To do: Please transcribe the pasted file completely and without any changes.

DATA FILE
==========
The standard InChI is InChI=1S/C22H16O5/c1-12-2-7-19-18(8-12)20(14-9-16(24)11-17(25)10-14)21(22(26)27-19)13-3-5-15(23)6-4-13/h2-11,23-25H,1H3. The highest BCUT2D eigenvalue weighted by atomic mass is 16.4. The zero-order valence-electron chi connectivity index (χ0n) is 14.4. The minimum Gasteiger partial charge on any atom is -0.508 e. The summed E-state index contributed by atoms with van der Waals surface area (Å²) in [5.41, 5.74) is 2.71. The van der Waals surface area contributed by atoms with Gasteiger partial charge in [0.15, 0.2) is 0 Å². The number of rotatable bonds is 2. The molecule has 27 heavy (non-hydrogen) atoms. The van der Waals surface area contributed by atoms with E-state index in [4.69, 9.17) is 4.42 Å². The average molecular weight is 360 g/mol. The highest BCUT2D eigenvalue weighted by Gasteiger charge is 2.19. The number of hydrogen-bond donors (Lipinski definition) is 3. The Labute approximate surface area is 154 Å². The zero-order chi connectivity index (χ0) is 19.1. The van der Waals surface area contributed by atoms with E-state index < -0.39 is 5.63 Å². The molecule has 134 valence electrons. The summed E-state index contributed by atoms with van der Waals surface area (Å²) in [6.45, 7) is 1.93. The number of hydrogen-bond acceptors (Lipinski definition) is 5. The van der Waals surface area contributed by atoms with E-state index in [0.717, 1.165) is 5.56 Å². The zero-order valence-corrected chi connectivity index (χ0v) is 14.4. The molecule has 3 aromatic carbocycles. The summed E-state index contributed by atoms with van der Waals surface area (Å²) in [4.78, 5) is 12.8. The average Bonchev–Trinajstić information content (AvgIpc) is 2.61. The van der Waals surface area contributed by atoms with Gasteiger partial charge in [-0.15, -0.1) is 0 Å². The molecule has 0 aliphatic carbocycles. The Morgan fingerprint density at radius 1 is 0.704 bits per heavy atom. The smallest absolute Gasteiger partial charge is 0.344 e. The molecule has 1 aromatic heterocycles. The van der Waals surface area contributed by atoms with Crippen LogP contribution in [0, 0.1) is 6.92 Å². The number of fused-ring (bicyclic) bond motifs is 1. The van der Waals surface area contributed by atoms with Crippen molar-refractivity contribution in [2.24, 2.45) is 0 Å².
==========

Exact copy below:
The standard InChI is InChI=1S/C22H16O5/c1-12-2-7-19-18(8-12)20(14-9-16(24)11-17(25)10-14)21(22(26)27-19)13-3-5-15(23)6-4-13/h2-11,23-25H,1H3. The highest BCUT2D eigenvalue weighted by atomic mass is 16.4. The zero-order valence-electron chi connectivity index (χ0n) is 14.4. The minimum Gasteiger partial charge on any atom is -0.508 e. The summed E-state index contributed by atoms with van der Waals surface area (Å²) in [5.41, 5.74) is 2.71. The van der Waals surface area contributed by atoms with Gasteiger partial charge in [0.15, 0.2) is 0 Å². The number of rotatable bonds is 2. The molecule has 27 heavy (non-hydrogen) atoms. The van der Waals surface area contributed by atoms with E-state index in [4.69, 9.17) is 4.42 Å². The average molecular weight is 360 g/mol. The highest BCUT2D eigenvalue weighted by Gasteiger charge is 2.19. The number of hydrogen-bond donors (Lipinski definition) is 3. The Labute approximate surface area is 154 Å². The zero-order chi connectivity index (χ0) is 19.1. The van der Waals surface area contributed by atoms with E-state index < -0.39 is 5.63 Å². The molecule has 134 valence electrons. The summed E-state index contributed by atoms with van der Waals surface area (Å²) in [6.45, 7) is 1.93. The number of hydrogen-bond acceptors (Lipinski definition) is 5. The van der Waals surface area contributed by atoms with E-state index in [0.717, 1.165) is 5.56 Å². The zero-order valence-corrected chi connectivity index (χ0v) is 14.4. The molecule has 3 aromatic carbocycles. The summed E-state index contributed by atoms with van der Waals surface area (Å²) in [4.78, 5) is 12.8. The average Bonchev–Trinajstić information content (AvgIpc) is 2.61. The van der Waals surface area contributed by atoms with Gasteiger partial charge in [-0.15, -0.1) is 0 Å². The molecule has 0 aliphatic carbocycles. The Morgan fingerprint density at radius 1 is 0.704 bits per heavy atom. The smallest absolute Gasteiger partial charge is 0.344 e. The molecule has 1 aromatic heterocycles. The van der Waals surface area contributed by atoms with Crippen LogP contribution in [0, 0.1) is 6.92 Å². The number of fused-ring (bicyclic) bond motifs is 1. The van der Waals surface area contributed by atoms with Crippen molar-refractivity contribution in [2.24, 2.45) is 0 Å².